Each year the Better Strangers project runs an Imaginarium for teachers hosted by our partner school Barker College (Sydney). An Imaginarium is a series of 2-hour workshops run over a number of weeks during the school term. Every Imaginarium is informed by our 'Five Principles of Imaginaria' which emphasise: the promotion of fresh thinking about subject content and education; the awareness of professional constraints on teachers without being too confined by them; the inclusion of teachers from multiple institutions to maximise sharing of ideas and expertise; the exploration of a unifying theme while remaining open to unexpected emergence of ideas; and the value of imagination and creativity in all teaching and learning. Some of our previous Imaginaria have become online modules on our Shakespeare Reloaded website, such as The Shakespeare Imaginarium and Shakeserendipity.
The 2022 Imaginarium had a broad scope, focussing on three topics: how to write effective reflection texts, how to teach poetry; and how to develop student voice in writing. The Imaginarium was attended by about 30 teachers from 8 Sydney schools. Each workshop involved a prepared presentation by a member of the Better Strangers team, and included time for discussion and sharing of expertise and experience amongst participants.
In Workshop 1, Prof. Jackie Manuel focused on the topic of writing reflective texts, highlighting its importance in the New South Wales Year 12 English Module, 'The Craft of Writing'. She provided an abundance of approaches to supporting students' reflective writing practices all backed by the latest evidence in the study of writing. Prof. Manuel emphasised the importance of teachers making time to share their own personal writing practices with students, set low-stakes writing tasks, provide authentic reasons to write, and to normalise writing as a practice that requires time and development in the classroom. Prof. Manuel then expanded on these practical strategies in relation to the specificity of 'reflective' writing by discussing the relation between reflection as a type of thinking that requires time and distance, and the way students may reflect on the texts they encounter at school and in their personal lives. Teachers in attendance shared their own strategies and ideas for supporting students' reflective writing, rounding out a lively and engaged conversation about the teaching of writing.
In Workshop 2, Emeritus Prof. Will Christie approached teaching poetry through a blend of captivating readings of poems suitable for classroom teaching and practical approaches to engaging students in the qualities that make poetry unique, especially time and sound. Prof. Christie emphasised the complexity of teaching poetry, as students may struggle to possess knowledge of poems on their first attempt, and how teachers may engage students by supporting their experience of poetry as a pre-cursor to understanding meaning and content. The conversation evolved over the course of the session to include practical approaches to conducting classroom close readings of poems, and teachers contributed their own professional approaches to poetry teaching. The session provided an opportunity for teachers to experience poetry as their students might, and to share their expertise with peers.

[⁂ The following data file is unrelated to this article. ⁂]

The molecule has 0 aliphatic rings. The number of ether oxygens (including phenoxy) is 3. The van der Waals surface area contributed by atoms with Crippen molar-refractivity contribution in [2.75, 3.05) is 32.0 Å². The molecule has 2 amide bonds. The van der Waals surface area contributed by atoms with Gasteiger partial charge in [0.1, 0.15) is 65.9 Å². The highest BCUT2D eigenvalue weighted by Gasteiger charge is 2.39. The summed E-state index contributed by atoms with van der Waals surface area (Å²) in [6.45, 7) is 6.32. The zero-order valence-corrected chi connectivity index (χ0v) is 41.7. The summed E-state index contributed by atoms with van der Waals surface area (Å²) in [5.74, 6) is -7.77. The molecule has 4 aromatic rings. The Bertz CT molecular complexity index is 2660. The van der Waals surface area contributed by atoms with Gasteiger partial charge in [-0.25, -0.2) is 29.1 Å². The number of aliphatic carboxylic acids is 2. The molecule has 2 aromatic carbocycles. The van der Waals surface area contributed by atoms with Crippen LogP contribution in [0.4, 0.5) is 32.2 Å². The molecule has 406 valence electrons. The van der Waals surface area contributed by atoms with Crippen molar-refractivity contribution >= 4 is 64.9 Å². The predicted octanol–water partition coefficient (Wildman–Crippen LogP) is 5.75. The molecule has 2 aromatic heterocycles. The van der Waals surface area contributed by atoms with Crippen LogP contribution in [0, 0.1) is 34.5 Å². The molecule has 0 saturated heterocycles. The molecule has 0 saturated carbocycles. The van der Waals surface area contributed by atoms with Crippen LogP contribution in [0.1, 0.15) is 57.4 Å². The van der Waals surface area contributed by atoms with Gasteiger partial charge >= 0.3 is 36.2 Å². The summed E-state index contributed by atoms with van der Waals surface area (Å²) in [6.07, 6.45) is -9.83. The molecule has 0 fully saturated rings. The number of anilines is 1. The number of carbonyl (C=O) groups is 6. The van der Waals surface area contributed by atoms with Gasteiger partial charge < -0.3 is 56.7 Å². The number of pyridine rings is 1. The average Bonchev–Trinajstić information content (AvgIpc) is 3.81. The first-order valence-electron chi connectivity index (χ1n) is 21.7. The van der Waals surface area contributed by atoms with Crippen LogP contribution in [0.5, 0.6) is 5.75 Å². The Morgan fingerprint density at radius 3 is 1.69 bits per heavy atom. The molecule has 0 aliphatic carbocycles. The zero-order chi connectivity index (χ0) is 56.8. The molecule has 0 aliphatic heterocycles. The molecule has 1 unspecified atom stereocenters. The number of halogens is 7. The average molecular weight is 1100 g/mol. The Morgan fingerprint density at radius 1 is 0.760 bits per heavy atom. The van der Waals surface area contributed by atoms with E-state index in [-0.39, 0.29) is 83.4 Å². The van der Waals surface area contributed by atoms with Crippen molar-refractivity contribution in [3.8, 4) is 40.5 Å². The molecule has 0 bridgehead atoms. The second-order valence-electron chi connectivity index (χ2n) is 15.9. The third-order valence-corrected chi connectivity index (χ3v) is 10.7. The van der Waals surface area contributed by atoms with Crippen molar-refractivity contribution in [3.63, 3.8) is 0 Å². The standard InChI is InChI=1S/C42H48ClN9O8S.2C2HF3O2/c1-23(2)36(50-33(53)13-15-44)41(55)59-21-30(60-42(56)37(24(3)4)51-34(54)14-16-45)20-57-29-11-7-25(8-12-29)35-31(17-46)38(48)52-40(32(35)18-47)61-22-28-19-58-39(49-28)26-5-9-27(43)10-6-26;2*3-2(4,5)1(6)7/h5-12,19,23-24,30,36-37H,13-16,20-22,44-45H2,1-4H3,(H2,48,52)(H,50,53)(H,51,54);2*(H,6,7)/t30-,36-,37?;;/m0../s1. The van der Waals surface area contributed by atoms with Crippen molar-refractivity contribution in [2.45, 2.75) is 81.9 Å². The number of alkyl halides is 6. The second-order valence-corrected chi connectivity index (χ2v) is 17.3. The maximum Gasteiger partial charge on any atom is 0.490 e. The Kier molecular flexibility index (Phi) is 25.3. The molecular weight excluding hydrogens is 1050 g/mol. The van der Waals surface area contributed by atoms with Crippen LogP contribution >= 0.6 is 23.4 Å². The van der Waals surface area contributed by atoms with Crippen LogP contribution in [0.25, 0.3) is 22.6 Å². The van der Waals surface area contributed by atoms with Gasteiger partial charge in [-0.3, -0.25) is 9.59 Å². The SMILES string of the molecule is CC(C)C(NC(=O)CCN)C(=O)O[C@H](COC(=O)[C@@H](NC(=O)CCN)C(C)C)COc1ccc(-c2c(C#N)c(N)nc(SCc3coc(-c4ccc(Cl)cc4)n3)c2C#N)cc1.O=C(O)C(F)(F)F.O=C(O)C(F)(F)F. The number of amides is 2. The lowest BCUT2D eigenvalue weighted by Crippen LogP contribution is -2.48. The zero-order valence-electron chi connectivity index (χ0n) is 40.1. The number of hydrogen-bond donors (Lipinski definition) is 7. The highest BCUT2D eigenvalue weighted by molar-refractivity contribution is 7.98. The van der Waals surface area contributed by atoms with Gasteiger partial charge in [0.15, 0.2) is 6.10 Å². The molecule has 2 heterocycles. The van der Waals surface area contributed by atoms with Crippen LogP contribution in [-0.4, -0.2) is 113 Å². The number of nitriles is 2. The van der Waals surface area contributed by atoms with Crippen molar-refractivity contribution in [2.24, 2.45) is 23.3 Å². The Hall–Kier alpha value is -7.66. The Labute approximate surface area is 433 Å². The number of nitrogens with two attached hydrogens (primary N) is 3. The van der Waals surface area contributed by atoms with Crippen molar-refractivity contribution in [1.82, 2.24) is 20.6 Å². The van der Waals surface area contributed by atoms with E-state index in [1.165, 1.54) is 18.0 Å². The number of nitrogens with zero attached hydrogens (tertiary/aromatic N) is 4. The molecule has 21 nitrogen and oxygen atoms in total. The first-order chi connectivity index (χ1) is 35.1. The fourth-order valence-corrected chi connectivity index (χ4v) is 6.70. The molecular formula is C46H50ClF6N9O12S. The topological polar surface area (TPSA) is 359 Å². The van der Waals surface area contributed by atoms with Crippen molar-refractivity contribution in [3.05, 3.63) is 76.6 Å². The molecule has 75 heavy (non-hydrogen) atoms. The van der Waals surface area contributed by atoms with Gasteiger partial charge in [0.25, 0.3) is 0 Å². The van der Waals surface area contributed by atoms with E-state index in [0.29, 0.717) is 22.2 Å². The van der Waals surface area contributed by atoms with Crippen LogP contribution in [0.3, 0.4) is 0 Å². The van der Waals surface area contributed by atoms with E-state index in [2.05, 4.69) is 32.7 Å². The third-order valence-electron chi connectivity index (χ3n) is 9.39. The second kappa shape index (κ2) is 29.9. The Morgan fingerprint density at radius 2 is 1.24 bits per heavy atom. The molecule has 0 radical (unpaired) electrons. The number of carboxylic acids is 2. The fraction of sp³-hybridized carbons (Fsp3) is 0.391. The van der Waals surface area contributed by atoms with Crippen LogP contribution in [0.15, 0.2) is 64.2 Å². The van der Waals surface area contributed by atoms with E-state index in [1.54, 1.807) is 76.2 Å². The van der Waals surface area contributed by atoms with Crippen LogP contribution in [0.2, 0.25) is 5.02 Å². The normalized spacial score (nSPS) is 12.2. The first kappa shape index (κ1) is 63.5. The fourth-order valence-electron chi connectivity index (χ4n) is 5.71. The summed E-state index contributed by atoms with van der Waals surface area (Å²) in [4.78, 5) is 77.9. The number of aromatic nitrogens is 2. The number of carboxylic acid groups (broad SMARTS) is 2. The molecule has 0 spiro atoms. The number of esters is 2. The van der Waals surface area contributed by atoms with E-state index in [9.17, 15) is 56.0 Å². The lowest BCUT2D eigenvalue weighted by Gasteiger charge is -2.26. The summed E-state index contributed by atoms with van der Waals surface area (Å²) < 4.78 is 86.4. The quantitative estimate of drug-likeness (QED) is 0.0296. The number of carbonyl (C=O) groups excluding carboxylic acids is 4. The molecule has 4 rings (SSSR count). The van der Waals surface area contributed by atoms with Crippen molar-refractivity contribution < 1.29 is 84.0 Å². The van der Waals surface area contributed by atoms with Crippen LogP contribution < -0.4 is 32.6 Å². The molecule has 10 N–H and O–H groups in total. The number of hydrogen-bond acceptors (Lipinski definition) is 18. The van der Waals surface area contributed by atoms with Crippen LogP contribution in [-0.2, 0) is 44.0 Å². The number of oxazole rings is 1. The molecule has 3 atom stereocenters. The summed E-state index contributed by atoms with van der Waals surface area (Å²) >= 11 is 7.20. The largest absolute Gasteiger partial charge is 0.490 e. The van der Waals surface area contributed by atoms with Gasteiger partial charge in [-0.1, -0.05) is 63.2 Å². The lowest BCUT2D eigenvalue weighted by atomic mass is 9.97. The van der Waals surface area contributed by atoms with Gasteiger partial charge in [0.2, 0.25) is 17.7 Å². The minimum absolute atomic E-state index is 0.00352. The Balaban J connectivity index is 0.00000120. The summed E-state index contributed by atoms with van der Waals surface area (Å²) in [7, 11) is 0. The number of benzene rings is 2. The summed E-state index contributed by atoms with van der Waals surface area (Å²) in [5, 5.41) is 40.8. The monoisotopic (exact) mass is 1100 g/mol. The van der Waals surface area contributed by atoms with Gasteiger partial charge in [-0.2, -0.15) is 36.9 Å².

In Workshop 3, Prof. Liam Semler and Dr Lauren Weber discussed the concept of student voice. The workshop began with teachers' voices through a discussion about what student voice means to them and strategies they employ to support their students' unique approaches to writing, Prof. Liam Semler built on their contributions by looking at the way student voice is defined in a variety of educational contexts around Australia. His exploration revealed the way student voice can take on a multitude of meanings, from supporting students' social justice movements to the pros and cons of student councils. Following Prof. Semler's wide ranging approach to voice, Dr Weber presented on current research involving the enablements and constraints of students' voices in classrooms and strategies teachers can draw on to support students feeling heard in writing contexts. She shared the philosophy of the Story Factory (Sydney) with teachers as an example of how low-stakes writing opportunities where students' ideas and interests are validated can support reluctant writers to raise their writerly voices.
Teacher feedback on the 2022 Imaginarium included comments about their new knowledge of reflective writing, poetry, and student voice. Teachers commented on their appreciation of the 'variety of topics covered' and the 'depth of presenter experience and knowledge'. In specific relation to Prof. Christie's session, a teacher commented on the way 'conveying a love for text can impact students', and how the session inspired them. Multiple teachers commented on how they intend to implement the strategies in their own practice, and their valuing of the theoretical ideas explored in tandem with practical approaches.
Find out more about the Shakespeare Imaginarium here.